“Pop” stands for a variety of things, but above all for the “culture of the many”. In this symposium under the title “Van Gogh – Pre Pop”, the immense popularity of Vincent van Gogh forms the starting point for a discussion of how mass culture entered into his art in the past and continues to infiltrate it today. On the premise that the popular culture of today is part of a development whose genesis lies in the second half of the 19th century, looking at Van Gogh offers a unique opportunity to examine how a knowledgeable artist with a lively mind engaged with the products of new imaging technologies and with their pictorial worlds. This is the period when prints are proliferating – as albums, wall décor and magazine illustrations, sometimes with a socially progressive thrust. Vincent is both an avid collector and a discerning commentator of this popular visual material, of which he undoubtedly allows important aspects to flow into his work both at the level of form and content – even as his art becomes avant-garde in its orientation. The result, rooted in humanism but still explosive even today, is a synthesis of high and low. Thomas Hirschhorn sums it up in the formula “Van Gogh = l’art pour le public non-exclusif”.
While museums, too, have today become part of mass culture, the symposium “Van Gogh – Pre Pop”, animated by the powerful sociocultural charge of the term “Pop”, aims to discuss current issues that, to date, have been omitted from an art history focused on the history of style and form.
This symposium is the second of a trilogy, of which the first, held in January 2015, was titled “Van Gogh – Duchamp: Oil and Water?”
Among those taking part are curators, historians, experts and contemporary artists. The symposium will be a forum not only for expert studies and philological research, but also for spontaneous associative thinking and intellectual speculation.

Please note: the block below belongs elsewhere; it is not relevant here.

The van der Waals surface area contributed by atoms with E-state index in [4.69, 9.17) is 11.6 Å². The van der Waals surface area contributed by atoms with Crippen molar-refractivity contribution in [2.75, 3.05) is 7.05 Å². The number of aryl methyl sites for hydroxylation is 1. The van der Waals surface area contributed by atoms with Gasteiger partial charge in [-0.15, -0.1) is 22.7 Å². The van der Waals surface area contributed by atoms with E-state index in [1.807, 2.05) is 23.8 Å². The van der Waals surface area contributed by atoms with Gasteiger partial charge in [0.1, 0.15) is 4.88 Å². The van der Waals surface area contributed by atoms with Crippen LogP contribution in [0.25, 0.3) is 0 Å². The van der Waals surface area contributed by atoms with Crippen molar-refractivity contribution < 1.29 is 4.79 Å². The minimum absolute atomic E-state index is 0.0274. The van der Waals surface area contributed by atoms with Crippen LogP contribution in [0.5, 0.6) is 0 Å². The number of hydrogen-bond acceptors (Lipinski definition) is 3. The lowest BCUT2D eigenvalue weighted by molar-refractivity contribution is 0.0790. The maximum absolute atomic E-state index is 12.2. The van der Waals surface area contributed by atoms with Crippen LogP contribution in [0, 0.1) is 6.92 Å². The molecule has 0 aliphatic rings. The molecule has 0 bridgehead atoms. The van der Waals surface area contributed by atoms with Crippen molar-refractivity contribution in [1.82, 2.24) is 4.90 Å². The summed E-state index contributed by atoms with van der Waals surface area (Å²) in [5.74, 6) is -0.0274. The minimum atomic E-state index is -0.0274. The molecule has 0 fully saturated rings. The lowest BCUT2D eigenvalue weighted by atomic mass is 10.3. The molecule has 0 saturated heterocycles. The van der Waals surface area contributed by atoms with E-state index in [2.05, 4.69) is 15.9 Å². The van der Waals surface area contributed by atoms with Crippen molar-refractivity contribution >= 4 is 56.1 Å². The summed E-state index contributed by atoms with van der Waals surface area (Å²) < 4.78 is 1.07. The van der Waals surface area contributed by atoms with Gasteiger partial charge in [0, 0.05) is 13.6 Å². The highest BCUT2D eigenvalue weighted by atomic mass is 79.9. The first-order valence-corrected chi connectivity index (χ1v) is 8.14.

The symposium “Van Gogh – Pre Pop” (with simultaneous French / English translation) combines short presentations with podium discussions, in which aspects of cultural history as well as specific artistic approaches and practices will be the subject of lively debate.
Mark Alizart: Author and philosopher, he has lately published Informatique céleste (Puf, 2017), Paris.
Jean-Pierre Criqui: Curator at the Musée National d’Art Moderne (Centre Pompidou), Paris
Bice Curiger: Artistic director of the Fondation Vincent van Gogh Arles
Adrian Ghenie: Painter, Berlin and Cluj-Napoca
Catherine Grenier: Heritage officer, director of the Fondation Giacometti, Paris
Jörg Heiser: Editor at large of Frieze magazine, director of the Institute for Art in Context at the Universität der Künste Berlin
Sjraar van Heugten: Independent art historian, Van Gogh expert, Utrecht
Philippe Kaenel: Professor of art history at the University of Lausanne and curator of the Gustave Doré retrospective (Paris, Ottawa, 2014), Lausanne
Ingrid Luquet-Gad: Journalist and art critic, editor at the magazine Inrockuptibles, Paris
Pierre-Lin Renié: Artist and professor of art history, former curator at the Musée Goupil, Bordeaux
Pipilotti Rist: Video artist, Zurich
Alexander Roob: Artist, writer, founder of the Melton Prior Institute and professor at the State Academy of Fine Arts, Stuttgart
Pascal Rousseau: Professor of contemporary art at the Université Paris 1 Panthéon-Sorbonne and exhibition curator, Paris
Pacôme Thiellement: Author and writer notably on pop music, comics, poésie maudite and TV series, Paris.
Fabien Vallos: Philosopher, publisher, curator and author. Professor at the École Nationale Supérieure de la Photographie in Arles.